Let's keep something in mind here: I'm not bashing festivals. I love festivals. Festivals have expenses. They have to rent a venue to show the films. They have to print programs. They have to print tickets. They have to pay a projectionist. They have to rent a projector. And these are just the bare minimum expenses that I know about - I'm sure there are many many many more, depending on the festival. And keep in mind that festivals are taking a HUGE risk when programming your work: They are literally banking on people attending screenings based on the quality of your film and your ability to draw a crowd. I love festivals and hope that they continue to make money and thrive and survive so that I have a venue to show my films in front of a live audience.


If a festival is relying on MY entry fee to run their festival, it's generally not a very well-run festival. The better festivals have sponsors and advertisers that cover the bulk of their costs. They don't rely solely on entry fees. And they are savvy enough to seek out and program films that will cater to their audiences. Audiences that they've built over the years by being well-run, well-programmed festivals. And, unless it's a festival that puts on free screenings, these festivals are generally charging regular movie ticket prices to show your films. So festivals have a few sources of revenue to draw from.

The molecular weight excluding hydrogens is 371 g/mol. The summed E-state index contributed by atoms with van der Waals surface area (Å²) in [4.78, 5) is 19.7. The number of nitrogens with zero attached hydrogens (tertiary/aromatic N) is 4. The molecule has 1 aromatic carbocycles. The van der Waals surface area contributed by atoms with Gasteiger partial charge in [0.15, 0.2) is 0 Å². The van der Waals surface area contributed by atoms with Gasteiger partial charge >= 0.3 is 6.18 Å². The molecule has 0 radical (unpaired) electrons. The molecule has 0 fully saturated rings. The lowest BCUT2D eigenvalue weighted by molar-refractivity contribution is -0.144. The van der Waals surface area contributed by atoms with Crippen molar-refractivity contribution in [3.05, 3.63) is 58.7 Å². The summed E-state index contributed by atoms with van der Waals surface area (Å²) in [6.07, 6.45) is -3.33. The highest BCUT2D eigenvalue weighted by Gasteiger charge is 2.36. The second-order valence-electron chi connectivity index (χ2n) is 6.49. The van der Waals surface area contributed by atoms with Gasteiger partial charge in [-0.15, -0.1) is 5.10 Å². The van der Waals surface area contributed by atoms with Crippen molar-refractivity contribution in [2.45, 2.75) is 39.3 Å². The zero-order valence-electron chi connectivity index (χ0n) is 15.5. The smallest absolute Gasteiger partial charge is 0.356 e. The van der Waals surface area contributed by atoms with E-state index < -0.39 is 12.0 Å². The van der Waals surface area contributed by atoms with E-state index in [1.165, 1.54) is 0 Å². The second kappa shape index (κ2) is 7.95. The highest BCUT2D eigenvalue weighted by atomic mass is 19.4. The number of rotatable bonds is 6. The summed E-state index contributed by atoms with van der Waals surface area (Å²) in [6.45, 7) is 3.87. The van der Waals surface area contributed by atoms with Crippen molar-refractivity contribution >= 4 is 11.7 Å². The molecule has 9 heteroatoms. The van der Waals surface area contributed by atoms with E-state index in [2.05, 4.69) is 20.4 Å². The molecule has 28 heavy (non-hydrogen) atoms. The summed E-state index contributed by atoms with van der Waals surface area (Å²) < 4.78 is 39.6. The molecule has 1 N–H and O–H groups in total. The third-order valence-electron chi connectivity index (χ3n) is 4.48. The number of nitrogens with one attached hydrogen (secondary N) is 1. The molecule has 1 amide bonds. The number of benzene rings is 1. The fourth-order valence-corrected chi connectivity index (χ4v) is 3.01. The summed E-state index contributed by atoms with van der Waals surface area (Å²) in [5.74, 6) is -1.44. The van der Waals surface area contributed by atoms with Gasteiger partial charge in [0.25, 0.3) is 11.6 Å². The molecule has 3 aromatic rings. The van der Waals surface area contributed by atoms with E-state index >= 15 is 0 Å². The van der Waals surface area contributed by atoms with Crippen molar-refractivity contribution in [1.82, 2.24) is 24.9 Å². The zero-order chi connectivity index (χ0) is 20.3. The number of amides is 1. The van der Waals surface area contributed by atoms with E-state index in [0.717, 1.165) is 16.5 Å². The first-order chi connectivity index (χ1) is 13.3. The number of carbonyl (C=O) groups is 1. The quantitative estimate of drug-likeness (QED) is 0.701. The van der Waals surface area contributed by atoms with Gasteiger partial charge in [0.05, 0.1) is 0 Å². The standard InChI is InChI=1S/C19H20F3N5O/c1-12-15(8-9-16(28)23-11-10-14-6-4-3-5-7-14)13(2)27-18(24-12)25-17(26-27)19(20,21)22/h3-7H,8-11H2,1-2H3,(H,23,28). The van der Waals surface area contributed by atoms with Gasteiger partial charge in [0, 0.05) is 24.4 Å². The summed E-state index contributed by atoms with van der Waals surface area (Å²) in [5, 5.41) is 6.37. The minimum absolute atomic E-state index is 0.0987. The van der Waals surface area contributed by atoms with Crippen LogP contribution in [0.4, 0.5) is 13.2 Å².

Sadly, CineVegas isn't happening in 2010 which is a real shame because they are one of the great film festivals. But they decided that they couldn't raise the funds to pull off the kind of quality festival that their audiences and filmmakers have become accustomed to. Now, did they put the burden on the filmmakers by raising entry fees or telling alumni filmmakers that they couldn't waive fees this year? No. They did the respectable thing and just postponed the festival for a year. This obviously isn't ideal, but I use it as an example of how a well-run festival doesn't rely on submission fees to pay for their festival.

In 2008 when DIRTY WORDS: The Letter C was doing the festival circuit most of the festival directors I talked to were disappointed because of the sad state of the economy which had diminished their sponsorship funds which forced them to scale back their operations. Not a single festival director told me they were forced to scale back because their submissions were down and they weren't making enough money from submission fees.

Catch my drift?